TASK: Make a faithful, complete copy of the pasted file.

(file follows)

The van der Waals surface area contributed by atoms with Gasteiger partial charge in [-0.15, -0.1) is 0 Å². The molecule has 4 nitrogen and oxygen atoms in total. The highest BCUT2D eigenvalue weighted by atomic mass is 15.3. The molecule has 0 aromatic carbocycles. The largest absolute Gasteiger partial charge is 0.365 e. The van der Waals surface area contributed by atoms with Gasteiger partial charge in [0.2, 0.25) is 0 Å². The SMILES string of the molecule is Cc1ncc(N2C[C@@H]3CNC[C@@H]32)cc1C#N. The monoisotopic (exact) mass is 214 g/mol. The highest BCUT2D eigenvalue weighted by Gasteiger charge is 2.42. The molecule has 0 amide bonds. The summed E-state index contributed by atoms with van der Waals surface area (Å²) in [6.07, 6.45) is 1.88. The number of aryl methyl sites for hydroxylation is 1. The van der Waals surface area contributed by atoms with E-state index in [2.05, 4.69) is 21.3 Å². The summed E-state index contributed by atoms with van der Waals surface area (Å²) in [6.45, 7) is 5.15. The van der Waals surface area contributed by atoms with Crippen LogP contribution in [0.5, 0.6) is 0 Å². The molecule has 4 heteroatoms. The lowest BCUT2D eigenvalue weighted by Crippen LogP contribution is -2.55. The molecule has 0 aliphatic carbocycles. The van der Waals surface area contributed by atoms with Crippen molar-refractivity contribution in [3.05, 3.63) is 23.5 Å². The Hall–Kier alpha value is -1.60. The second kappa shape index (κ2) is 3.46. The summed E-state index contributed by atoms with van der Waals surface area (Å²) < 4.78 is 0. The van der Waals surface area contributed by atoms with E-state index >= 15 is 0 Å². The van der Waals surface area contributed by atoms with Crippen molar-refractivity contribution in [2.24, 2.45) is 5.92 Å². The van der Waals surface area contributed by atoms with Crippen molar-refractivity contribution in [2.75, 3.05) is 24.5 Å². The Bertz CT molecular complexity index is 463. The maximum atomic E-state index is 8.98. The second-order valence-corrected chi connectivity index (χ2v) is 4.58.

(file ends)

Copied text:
The van der Waals surface area contributed by atoms with Gasteiger partial charge in [-0.15, -0.1) is 0 Å². The molecule has 4 nitrogen and oxygen atoms in total. The highest BCUT2D eigenvalue weighted by atomic mass is 15.3. The molecule has 0 aromatic carbocycles. The largest absolute Gasteiger partial charge is 0.365 e. The van der Waals surface area contributed by atoms with Gasteiger partial charge in [0.2, 0.25) is 0 Å². The SMILES string of the molecule is Cc1ncc(N2C[C@@H]3CNC[C@@H]32)cc1C#N. The monoisotopic (exact) mass is 214 g/mol. The highest BCUT2D eigenvalue weighted by Gasteiger charge is 2.42. The molecule has 0 amide bonds. The summed E-state index contributed by atoms with van der Waals surface area (Å²) in [6.07, 6.45) is 1.88. The number of aryl methyl sites for hydroxylation is 1. The van der Waals surface area contributed by atoms with E-state index in [2.05, 4.69) is 21.3 Å². The summed E-state index contributed by atoms with van der Waals surface area (Å²) in [6.45, 7) is 5.15. The van der Waals surface area contributed by atoms with Crippen LogP contribution in [0.5, 0.6) is 0 Å². The molecule has 4 heteroatoms. The lowest BCUT2D eigenvalue weighted by Crippen LogP contribution is -2.55. The molecule has 0 aliphatic carbocycles. The van der Waals surface area contributed by atoms with Crippen molar-refractivity contribution in [3.05, 3.63) is 23.5 Å². The Hall–Kier alpha value is -1.60. The second kappa shape index (κ2) is 3.46. The summed E-state index contributed by atoms with van der Waals surface area (Å²) < 4.78 is 0. The van der Waals surface area contributed by atoms with E-state index >= 15 is 0 Å². The van der Waals surface area contributed by atoms with Crippen molar-refractivity contribution in [2.24, 2.45) is 5.92 Å². The van der Waals surface area contributed by atoms with Crippen molar-refractivity contribution in [2.75, 3.05) is 24.5 Å². The Bertz CT molecular complexity index is 463. The maximum atomic E-state index is 8.98. The second-order valence-corrected chi connectivity index (χ2v) is 4.58.